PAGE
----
Student loan debt is weighing on new Long Island college graduates and students who are trying to cope with underemployment, a lack of jobs and the high cost of living.
Some, such as Ashley Marchese of Patchogue, who owes $100,000 after four years at LIU Post, have only found temporary work. A year after graduating, she is filling in for a teacher at Sachem High School East until June.
David Wilson of Freeport, who transferred to Nassau Community College because of anxiety about $10,000 in tuition bills he quickly accumulated at Five Towns College, has dropped out in order to pay his debt and save money to eventually return to school.
Recent graduates across the nation are struggling with weak job prospects and high debt, but the situation on Long Island is particularly difficult. The Island has lagged the national economic recovery, losing thousands of jobs even as employment grows in New York State.
Facing greater challenges
The Island's lack of affordable rental housing and public transportation make life even more difficult for strapped college graduates.
"High student loan payments on top of high housing costs can only compound our challenges to keep younger workers here," said Kevin Law, president and chief executive of the Long Island Association, the area's largest business group.
Student debt has long been a fact of life, but the challenges are greater now because of the soaring cost of higher education.
Funding cuts at public universities have increased the financial burden on students. State funding for the State University of New York system dropped 35 percent, about $1.4 billion, to $1.47 billion in the same period, and the average tuition rose 13 percent to $5,270.
Student debt surges
Nationally, graduates with a bachelor's degree in 2011 averaged a record $27,200 in student loan debt, according to estimates from FinAid.org, which provides financial aid information. That sum is up 18 percent from 2008, far outstripping inflation and wage increases.
Between 2000 and 2011, student debt totals for new graduates with a bachelor's degree more than tripled nationwide from $15.5 billion to $47.9 billion, according to FinAid.org. And that's not counting graduate school. The National Association of Consumer Bankruptcy Attorneys said Tuesday that soaring college debt was pushing more people toward bankruptcy and could even lead to a new financial crisis.
Federal law deems student loan debt to be "non-dischargable" in bankruptcy, except in cases of "undue hardship," said bankruptcy attorney Anthony Michael Sabino of Sabino & Sabino in Mineola.
"You're more likely to die of cancer or in a car accident," said Mark Kantrowitz, publisher of FinAid.org, "than have your [student] loans discharged in a bankruptcy."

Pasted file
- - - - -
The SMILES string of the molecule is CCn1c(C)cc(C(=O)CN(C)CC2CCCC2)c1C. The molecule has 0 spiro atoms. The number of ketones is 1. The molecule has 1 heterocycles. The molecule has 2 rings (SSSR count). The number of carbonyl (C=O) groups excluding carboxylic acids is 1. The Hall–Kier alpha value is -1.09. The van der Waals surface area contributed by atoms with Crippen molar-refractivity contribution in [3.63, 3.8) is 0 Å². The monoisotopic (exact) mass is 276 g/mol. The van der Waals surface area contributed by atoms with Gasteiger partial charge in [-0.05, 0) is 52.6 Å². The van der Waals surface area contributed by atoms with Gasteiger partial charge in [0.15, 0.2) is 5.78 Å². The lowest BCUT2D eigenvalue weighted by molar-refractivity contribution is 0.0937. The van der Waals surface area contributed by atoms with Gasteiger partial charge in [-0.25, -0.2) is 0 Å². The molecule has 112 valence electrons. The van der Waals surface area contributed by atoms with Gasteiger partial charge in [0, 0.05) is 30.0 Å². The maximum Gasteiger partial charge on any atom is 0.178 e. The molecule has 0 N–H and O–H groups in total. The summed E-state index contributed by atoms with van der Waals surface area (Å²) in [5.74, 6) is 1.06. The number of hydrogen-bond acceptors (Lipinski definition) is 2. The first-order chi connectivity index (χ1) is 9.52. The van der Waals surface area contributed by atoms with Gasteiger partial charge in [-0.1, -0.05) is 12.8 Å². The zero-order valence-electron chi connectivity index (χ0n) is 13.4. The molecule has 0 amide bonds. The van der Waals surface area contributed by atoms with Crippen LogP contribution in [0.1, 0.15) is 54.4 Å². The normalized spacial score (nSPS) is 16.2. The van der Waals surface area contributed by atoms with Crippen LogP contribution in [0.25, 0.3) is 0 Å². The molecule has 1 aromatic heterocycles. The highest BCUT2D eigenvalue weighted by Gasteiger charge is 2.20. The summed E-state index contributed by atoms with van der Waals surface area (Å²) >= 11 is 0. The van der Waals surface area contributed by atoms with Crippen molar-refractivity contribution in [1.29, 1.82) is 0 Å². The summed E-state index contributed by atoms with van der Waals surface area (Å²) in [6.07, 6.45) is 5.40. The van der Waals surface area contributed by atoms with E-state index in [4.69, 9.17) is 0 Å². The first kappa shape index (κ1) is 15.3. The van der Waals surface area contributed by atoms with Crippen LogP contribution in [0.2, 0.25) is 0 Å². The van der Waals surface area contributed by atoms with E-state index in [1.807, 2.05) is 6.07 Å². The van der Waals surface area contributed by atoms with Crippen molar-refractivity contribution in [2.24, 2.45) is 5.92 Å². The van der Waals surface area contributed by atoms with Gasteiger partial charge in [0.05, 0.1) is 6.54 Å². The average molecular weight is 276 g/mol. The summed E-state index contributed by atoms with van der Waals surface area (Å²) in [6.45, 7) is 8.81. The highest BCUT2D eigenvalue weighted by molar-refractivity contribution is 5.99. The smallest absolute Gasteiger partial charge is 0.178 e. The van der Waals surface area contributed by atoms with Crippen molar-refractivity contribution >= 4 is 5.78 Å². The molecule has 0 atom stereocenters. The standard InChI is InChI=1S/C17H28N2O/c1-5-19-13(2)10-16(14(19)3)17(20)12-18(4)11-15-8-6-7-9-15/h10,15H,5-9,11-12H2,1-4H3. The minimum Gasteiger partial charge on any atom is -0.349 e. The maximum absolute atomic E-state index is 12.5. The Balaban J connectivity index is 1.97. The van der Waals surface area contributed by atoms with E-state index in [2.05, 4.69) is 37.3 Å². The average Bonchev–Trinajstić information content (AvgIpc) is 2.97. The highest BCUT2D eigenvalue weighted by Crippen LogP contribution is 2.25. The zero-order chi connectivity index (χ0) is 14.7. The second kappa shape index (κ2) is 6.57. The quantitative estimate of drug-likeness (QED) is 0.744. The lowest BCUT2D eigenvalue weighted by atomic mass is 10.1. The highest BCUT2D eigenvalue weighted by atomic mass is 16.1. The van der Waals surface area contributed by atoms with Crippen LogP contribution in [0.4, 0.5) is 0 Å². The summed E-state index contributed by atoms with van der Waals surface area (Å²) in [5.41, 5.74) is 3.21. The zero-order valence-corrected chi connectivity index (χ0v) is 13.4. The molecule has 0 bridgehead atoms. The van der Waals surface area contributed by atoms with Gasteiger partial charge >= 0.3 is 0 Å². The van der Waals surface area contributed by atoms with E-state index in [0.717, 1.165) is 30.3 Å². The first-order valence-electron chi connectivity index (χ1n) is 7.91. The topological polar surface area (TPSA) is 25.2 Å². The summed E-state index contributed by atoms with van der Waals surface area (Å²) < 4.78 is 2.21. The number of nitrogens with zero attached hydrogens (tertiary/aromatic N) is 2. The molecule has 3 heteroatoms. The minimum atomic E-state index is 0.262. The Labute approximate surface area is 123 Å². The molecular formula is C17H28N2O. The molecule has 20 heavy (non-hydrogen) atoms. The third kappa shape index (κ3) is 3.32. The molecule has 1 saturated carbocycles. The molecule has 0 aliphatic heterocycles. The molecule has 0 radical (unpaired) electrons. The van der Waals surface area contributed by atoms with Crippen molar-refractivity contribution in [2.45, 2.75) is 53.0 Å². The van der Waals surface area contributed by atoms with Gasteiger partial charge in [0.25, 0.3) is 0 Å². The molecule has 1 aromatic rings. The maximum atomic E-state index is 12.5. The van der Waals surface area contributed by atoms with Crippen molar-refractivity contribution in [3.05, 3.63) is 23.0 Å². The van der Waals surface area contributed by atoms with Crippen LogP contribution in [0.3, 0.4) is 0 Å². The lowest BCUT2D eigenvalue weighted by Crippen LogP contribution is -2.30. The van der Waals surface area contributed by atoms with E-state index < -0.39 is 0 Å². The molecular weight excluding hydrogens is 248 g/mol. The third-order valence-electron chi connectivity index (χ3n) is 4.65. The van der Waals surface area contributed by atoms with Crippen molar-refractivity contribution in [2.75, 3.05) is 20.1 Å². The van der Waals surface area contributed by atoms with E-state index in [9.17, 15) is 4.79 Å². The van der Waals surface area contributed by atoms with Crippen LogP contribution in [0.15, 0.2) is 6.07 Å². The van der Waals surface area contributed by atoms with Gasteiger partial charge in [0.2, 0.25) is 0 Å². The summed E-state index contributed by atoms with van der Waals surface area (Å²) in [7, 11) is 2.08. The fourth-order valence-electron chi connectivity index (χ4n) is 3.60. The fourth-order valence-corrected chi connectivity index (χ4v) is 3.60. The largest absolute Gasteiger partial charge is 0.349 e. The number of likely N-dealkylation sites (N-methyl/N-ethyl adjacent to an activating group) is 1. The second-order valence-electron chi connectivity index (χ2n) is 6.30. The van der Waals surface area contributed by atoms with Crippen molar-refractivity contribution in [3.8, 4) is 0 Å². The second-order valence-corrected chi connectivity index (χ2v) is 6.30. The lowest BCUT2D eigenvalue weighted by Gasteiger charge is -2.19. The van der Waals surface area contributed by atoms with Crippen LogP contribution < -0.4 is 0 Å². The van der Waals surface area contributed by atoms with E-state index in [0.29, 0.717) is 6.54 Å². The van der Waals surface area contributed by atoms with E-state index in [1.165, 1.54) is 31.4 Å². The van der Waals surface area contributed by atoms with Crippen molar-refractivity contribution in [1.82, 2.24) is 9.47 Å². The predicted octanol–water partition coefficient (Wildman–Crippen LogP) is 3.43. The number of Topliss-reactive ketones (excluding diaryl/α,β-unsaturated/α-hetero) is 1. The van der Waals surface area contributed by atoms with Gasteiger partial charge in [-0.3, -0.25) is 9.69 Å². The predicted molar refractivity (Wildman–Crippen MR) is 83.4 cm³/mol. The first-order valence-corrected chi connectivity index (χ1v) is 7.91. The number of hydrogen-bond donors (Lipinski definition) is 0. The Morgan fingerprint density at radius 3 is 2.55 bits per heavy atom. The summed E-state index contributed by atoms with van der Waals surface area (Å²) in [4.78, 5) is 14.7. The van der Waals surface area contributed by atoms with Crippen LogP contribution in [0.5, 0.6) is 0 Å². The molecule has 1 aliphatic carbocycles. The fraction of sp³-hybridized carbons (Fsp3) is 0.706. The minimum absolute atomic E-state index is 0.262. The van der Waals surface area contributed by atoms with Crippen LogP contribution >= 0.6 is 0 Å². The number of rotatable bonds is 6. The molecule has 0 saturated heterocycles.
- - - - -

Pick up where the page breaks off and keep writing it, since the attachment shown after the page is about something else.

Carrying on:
The cost of higher education prompted President Barack Obama to warn colleges in his State of the Union message in January, "If you can't stop tuition from going up, then the funding you get from taxpayers each year will go down."
Haley Chitty, a spokesman for the National Association of Student Financial Aid Administrators, acknowledged that college costs are rising at a "dramatic rate," but said with grants and scholarships, "what students and parents pay out of pocket isn't increasing nearly as fast."
Meanwhile, students face a difficult job market. In a November study, the Oakland, Calif.-based Project on Student Debt estimated that college seniors who graduated in 2010 had a 9.1 percent unemployment rate, the highest rate since 1994, the earliest data in their analysis.
On Thursday, a study by the Pew Research Center said the weak economy has hit people 18 to 24 years old harder than other age groups, leaving only 54 percent employed, the lowest rate since the government began tracking the data in 1948.
The default rate on student debt rose to 8.9 percent in 2009, from 6.7 percent in 2007, according to U.S. Department of Education statistics.
Marchese, 25, earned a degree in 2010 in adolescent education and social studies. She expected to land a permanent teaching job. Instead, she worked as a substitute teacher for a year and has an uncertain future after her one-year teaching stint. Her net pay is $1,100 every two weeks, she lives with her parents, and spends about 40 percent of her salary toward paying her college loans.
Wilson, 20, a psychology major before dropping out of Nassau Community, says he splits the $250 a month he still owes on his tuition with his mother. With his full-time job, he's saving money to go back to Nassau and, he hopes, eventually transfer to a four-year school.
Paying off high debt
Lara Nasifoglu, 23, of Smithtown, graduated from the Fashion Institute of Technology last year with about $90,000 in debt. In retrospect, she says, "I would definitely have gone to a financial adviser before taking out all those loans."
Her six loans range from 4-percent federal loans to less-flexible private debt at 9 to 12 percent.
Nasifoglu, who specializes in textile design, took a job in October in jewelry design at a Huntington wholesale and custom-design jewelry store. She is grateful for the work. Like Marchese and Wilson, her annual earnings are in the $30,000 to $35,000 range. She pays $950 a month on her loans.
"I have nothing after the month," said Nasifoglu, who lives with her parents. "My dad helps me."